Let’s learn about sleep

Sleep is key for health and wellbeing — but early school start times and screen time make it harder for teens to get shuteye

a teen boy snoozes in bed in a darkened room

Sleep benefits mental and physical health in many ways, from preventing overeating to warding off bad moods.

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This story is going to be a total snooze-fest. No, really. Sleep is awesome! It’s vital to our health and wellbeing. And we should talk about it more, especially because many of us don’t get enough sleep — which means we’re missing out.

People spend about a third of their lives sleeping. That might sound like time wasted, but it’s not. Even in a deep slumber, the brain is busy. It’s hard at work sorting memories, cleansing itself of harmful wastes and more. This time of rest also helps the body build stronger bones and heal wounds faster. Well-rested people tend to be happier and more alert during the day. Plus, they tend to deal better with stress.

Experts recommend that teens get about nine hours of sleep each night. But surveys show that teens are getting less and less sleep. Only about one-third of 18-year-olds now report getting at least seven hours of sleep per night. And that’s a problem. Lack of sleep has been linked to unhealthy eating and feeling more anxious. Sleep-deprived people also have higher risk of feeling depressed, using alcohol or drugs, or getting in car accidents.

It’s hard to say exactly why teens have become more sleep-deprived. One factor may be school start times. As people go through puberty, they become natural night owls. Their bodies don’t release the hormone melatonin — which tells the brain it’s time for bed — until later at night. This shifts their circadian rhythm such that sleep comes most easily between 11 p.m. and 8 a.m. But most public middle and high schools in the United States start before 8:30 a.m.

Another reason for teens’ widespread sleep shortage may be screens. Survey data from 370,000 U.S. teens has shown an increase in trading sleep for screentime. But losing sleep to screens isn’t just a matter of choosing to stay up later. The light emitted by phones, laptops and other devices makes the brain resist sleepiness. That’s because the glow contains blue wavelengths also found in sunlight. This tricks the brain into thinking it’s daytime.

Research suggests that people who use screens in bed have a harder time nodding off. New LED tech could lessen that effect. But in the meantime, experts suggest putting away electronics at least 30 minutes before bed. It might be hard to ex out of a lively group chat or save the next episode of a show until tomorrow, but turn off and turn in. Your body and brain will thank you.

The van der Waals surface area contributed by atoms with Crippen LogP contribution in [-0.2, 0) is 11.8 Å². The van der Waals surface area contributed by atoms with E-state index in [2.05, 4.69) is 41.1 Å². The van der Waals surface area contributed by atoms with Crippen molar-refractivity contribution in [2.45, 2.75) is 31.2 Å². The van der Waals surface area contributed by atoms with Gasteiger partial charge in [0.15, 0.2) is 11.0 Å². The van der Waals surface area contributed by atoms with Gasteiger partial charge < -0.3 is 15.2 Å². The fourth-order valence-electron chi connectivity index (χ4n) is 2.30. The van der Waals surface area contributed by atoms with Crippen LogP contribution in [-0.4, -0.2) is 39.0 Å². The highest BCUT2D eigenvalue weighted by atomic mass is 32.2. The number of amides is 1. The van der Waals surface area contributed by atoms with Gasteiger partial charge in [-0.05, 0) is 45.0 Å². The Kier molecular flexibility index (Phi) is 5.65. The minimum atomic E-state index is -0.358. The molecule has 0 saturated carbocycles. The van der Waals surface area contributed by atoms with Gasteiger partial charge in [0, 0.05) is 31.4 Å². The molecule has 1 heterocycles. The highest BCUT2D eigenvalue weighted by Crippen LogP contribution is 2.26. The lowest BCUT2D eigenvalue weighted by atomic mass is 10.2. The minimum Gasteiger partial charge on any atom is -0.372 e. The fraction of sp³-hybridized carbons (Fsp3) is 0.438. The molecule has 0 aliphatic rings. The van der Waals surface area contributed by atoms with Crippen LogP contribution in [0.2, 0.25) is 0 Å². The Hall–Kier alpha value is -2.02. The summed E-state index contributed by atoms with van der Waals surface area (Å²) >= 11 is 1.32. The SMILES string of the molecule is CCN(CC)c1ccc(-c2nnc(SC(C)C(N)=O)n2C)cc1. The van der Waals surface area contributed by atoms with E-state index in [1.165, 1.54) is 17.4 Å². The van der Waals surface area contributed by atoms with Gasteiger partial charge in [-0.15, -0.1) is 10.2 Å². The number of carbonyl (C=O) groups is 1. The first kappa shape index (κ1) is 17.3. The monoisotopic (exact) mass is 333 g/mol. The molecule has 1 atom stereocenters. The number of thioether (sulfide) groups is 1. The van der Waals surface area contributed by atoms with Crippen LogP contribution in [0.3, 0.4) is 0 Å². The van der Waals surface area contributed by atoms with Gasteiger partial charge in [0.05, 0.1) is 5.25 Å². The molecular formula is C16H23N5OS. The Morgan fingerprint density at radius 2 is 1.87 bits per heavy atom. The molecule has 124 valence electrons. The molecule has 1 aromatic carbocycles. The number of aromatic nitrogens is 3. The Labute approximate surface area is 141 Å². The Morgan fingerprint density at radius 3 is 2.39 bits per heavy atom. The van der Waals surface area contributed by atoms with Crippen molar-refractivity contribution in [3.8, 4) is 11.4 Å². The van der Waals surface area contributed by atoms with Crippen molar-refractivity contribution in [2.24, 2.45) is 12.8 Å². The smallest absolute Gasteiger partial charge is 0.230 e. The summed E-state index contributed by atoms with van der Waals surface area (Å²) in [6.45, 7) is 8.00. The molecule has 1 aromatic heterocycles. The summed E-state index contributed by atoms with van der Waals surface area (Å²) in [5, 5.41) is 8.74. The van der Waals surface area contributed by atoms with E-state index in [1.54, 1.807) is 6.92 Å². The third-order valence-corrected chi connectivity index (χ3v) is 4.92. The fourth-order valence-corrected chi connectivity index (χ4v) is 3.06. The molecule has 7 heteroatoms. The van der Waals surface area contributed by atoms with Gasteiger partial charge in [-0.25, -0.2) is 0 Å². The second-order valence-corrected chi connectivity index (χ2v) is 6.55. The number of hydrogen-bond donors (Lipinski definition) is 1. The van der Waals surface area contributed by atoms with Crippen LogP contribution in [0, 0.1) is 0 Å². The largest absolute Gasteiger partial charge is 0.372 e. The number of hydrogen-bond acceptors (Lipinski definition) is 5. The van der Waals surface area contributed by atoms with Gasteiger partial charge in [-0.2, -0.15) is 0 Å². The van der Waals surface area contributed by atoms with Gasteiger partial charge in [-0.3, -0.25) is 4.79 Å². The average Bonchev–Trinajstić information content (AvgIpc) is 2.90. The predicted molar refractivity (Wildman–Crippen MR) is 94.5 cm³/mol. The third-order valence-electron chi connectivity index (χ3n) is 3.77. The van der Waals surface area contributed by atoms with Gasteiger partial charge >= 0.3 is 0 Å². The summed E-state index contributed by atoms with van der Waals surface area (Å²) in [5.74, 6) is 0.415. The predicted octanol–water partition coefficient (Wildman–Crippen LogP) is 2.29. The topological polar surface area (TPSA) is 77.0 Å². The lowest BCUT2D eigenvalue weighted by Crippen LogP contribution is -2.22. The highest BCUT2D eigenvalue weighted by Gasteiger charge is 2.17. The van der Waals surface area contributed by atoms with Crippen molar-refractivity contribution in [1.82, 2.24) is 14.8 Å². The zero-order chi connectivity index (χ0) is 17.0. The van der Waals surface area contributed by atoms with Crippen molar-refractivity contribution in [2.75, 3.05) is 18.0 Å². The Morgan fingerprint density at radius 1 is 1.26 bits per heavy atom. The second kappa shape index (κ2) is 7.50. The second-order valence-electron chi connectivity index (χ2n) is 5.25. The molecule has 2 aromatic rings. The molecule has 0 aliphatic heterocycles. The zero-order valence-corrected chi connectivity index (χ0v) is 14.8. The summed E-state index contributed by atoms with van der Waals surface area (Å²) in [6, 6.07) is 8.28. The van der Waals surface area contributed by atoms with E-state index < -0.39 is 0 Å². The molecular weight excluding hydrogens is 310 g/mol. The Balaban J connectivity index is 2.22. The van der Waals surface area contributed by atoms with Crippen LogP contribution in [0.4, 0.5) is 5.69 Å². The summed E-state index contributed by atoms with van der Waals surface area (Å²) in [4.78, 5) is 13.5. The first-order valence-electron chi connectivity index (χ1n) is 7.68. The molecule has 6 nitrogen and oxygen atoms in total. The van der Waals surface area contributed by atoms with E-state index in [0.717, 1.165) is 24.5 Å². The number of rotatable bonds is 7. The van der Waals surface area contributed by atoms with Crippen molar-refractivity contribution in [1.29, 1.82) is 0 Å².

Want to know more? We’ve got some stories to get you started:

Compared to other primates, humans get little sleep Most other primate species sleep nine to 15 hours a night, while humans average just seven. (4/9/2018) Readability: 7.6

Analyze This: Sleep patterns vary widely across the world Data on four very different groups of people show that sleep patterns vary based on the local environment, the culture and daily schedules. (5/24/2017) Readability: 6.3

Left brain stands guard during sleepovers This may explain why a sleepover at a friend’s home or the first night at some vacation spot may not be restful. (5/11/2016) Readability: 7.1

What’s the point of sleep, anyway? Here’s why we sleep and what it does for us.

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Scientists Say: Circadian

Scientists Say: Melatonin

Explainer: The teenage body clock

Sleep and physical health

Sleep helps wounds heal faster

Strongest bones come from Goldilocks recipe of exercise and rest

Out-of-whack body clock causes more than sleepiness

Study equates sleepless nights with high-fat diet

Food smells better to sleepyheads

Don’t snooze on getting enough sleep

Why sleeping in on the weekend won’t work

Sleep and mental health

For teens, a good mood depends on good sleep

Do you sleep enough to banish unpleasant moods?

Sleep helps teens cope with discrimination

Sleepless nights can leave brains feeling anxious

Sleep may jumpstart the brain’s power washing system

Nodding off may turn your creativity on

Catching ZZZs may retrieve lost memories

Sleep and screentime

Evening screen time can sabotage sleep

Sleep-friendlier lighting is on the way

Screen time can mess with the body’s ‘clock’

Trading smartphone time for sleep? Your loss

Evening screen time can sabotage sleep


Word find

How healthy is your sleep schedule? Find out by keeping a sleep diary. Track when you wake up and go to bed, as well as daytime activities that can affect sleep — such as exercise, drinking caffeine and napping. This can help you find out whether you’re budgeting enough time for sleep, or if any part of your daily routine might be making it harder to get enough shut-eye. For advice on getting a better night’s sleep, check out these tips for improving your “sleep hygiene.”

Maria Temming is the Assistant Managing Editor at Science News Explores. She has bachelor's degrees in physics and English, and a master's in science writing.

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